Ed A Hewett Book Prize

2016 Citation Recipient

Douglas Rogers

The Ed A Hewett Book Prize, established in 1994 and sponsored by the University of Michigan Center for Russian, East European, and Eurasian Studies, is awarded annually for an outstanding monograph on the political economy of Russia, Eurasia and/or Eastern Europe, published in the previous year.

Winner: Douglas Rogers
Title: The Depths of Russia: Oil, Power, and Culture after Socialism (Cornell University Press)

Douglas Rogers’s masterful account of the oil industry in Perm’ region provides insights into the nature of governments and corporations, the connections between big business and cultural production, and the evolution of the Soviet and post-Soviet oil sector.  Based on close ethnographic field work and archival research, Rogers shows “the material lives of oil.” He traces the evolution of the Soviet oil industry through the eyes of planners, managers, and even environmental protesters who saw the smog hanging over Perm’.  Rogers is also able to explore the lives of surrogate currencies both before and after the end of the Soviet system.

In Parts II and III, Rogers takes the reader inside the relationships among the state, foreign NGOs, and LUKoil in their efforts to develop a regional civic identity.  He shows, first, that it was the corporation, rather than the other organizations, that came to lead this project over time, often in an attempt to counter negative impressions of its industry.  Second, he demonstrates the crucial role played by the notion of “depth” in these efforts.  Just as oil is extracted from the depths of the earth, LUKoil’s support for Perm city’s campaign to be a European cultural center focused on the deep cultural roots of the region and its inhabitants, seeking to link the company and the community in the minds of residents.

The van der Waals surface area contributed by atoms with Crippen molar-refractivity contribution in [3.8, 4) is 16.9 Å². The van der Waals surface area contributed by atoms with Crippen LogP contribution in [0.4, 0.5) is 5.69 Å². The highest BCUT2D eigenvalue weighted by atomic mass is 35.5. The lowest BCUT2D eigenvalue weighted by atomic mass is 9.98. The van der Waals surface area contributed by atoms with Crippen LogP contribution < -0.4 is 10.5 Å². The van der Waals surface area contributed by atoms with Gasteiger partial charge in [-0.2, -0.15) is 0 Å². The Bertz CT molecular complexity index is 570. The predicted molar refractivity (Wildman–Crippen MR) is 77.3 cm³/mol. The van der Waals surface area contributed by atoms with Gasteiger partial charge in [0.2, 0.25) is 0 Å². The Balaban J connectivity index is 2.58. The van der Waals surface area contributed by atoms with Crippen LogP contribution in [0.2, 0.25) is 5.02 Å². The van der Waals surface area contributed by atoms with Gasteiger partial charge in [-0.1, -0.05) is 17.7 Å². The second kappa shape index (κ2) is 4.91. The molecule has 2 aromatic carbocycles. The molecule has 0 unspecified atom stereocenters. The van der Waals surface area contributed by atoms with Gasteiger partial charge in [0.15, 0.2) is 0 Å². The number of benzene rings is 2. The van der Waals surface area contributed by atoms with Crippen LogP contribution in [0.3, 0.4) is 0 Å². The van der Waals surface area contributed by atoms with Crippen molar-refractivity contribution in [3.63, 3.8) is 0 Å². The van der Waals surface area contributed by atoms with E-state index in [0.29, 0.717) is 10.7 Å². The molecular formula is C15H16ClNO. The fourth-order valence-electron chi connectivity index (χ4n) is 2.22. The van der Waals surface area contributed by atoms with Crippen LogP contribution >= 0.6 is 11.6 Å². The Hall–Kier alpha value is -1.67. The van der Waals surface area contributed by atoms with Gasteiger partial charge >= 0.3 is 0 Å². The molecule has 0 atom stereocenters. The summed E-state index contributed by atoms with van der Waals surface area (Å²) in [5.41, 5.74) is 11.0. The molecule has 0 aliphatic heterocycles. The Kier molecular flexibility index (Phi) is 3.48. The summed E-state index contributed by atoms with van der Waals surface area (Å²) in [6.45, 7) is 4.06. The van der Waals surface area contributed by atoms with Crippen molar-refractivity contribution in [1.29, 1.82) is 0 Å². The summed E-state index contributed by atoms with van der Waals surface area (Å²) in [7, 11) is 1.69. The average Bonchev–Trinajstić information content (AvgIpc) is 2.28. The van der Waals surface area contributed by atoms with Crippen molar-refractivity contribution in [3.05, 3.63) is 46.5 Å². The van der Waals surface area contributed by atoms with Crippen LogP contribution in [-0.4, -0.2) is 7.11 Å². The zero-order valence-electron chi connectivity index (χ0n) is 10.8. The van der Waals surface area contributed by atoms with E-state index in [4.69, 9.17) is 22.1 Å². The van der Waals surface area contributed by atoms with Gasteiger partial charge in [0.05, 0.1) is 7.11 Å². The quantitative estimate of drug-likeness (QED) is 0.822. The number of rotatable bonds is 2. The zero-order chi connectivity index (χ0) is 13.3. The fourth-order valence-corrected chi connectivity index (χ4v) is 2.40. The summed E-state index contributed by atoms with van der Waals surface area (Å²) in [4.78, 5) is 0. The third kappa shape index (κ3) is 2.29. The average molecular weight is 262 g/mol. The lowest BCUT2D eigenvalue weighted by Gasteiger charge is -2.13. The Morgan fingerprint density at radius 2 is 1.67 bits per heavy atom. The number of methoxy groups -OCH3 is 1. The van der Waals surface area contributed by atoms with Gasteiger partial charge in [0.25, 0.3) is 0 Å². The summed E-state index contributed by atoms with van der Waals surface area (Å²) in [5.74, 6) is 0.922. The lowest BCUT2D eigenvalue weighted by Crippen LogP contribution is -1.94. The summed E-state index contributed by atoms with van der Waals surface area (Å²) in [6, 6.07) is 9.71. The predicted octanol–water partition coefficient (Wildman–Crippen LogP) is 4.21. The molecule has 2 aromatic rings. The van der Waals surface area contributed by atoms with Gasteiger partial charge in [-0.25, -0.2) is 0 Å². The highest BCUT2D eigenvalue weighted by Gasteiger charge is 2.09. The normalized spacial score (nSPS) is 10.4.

In tracing these processes, Rogers uncovers new links among corporations, the material nature of their businesses, and the communities in which they are located.  Those findings illuminate the course of the Russian political economy in the last two and a half decades, and they suggest paths for future research on state-business-society relations in other settings around the world.

Honorable Mention: Susanne A. Wengle
Title: Post-Soviet Power: State-Led Development and Russia’s Marketization (Cambridge University Press)

Post-Soviet Power, a history of the reform of the Russian electricity sector from 1992 to 2008, the largest electricity liberalization anywhere, is a study of how political rivalries and compromises shaped market institutions in the post-Soviet economy. Wengle shows the role of interests, legacies, ideas, geography, and political and economic actors in this major development reform. Her insights on the political economy of Russia during privatization go well beyond a particular sector in a particular time and place.

By comparing the changes across three supra-regional areas in Russia and across more than a decade and a half, she incorporates industrial geography, economics, and political science, including game theory, to show the political processes that were employed to create three separate price regimes, which were suited to the diversity of regional production. She moves us beyond various unidimensional understandings of change—whether focused on rent-seeking, state capture, or bureaucratic corruption—to show a dynamic, mutually constitutive relationship between politics and economics.  Her constructivist interpretation of political economy is able to account for governors’ ability to block change in the 1990s but their impotence under Putin, the undeniable prevalence of graft but also the consistent drive toward building supra-regional markets for electricity, and the ability of some oligarchs to shape reforms but the failure of others to do so.  She does this by showing that economic development is the result of shifting political pacts among major players, while transformation of the economic system affects who those major players are.

This well-written book thus offers empirical detail and theoretical challenges that help us understand the past two decades and will shape any future efforts to study these questions.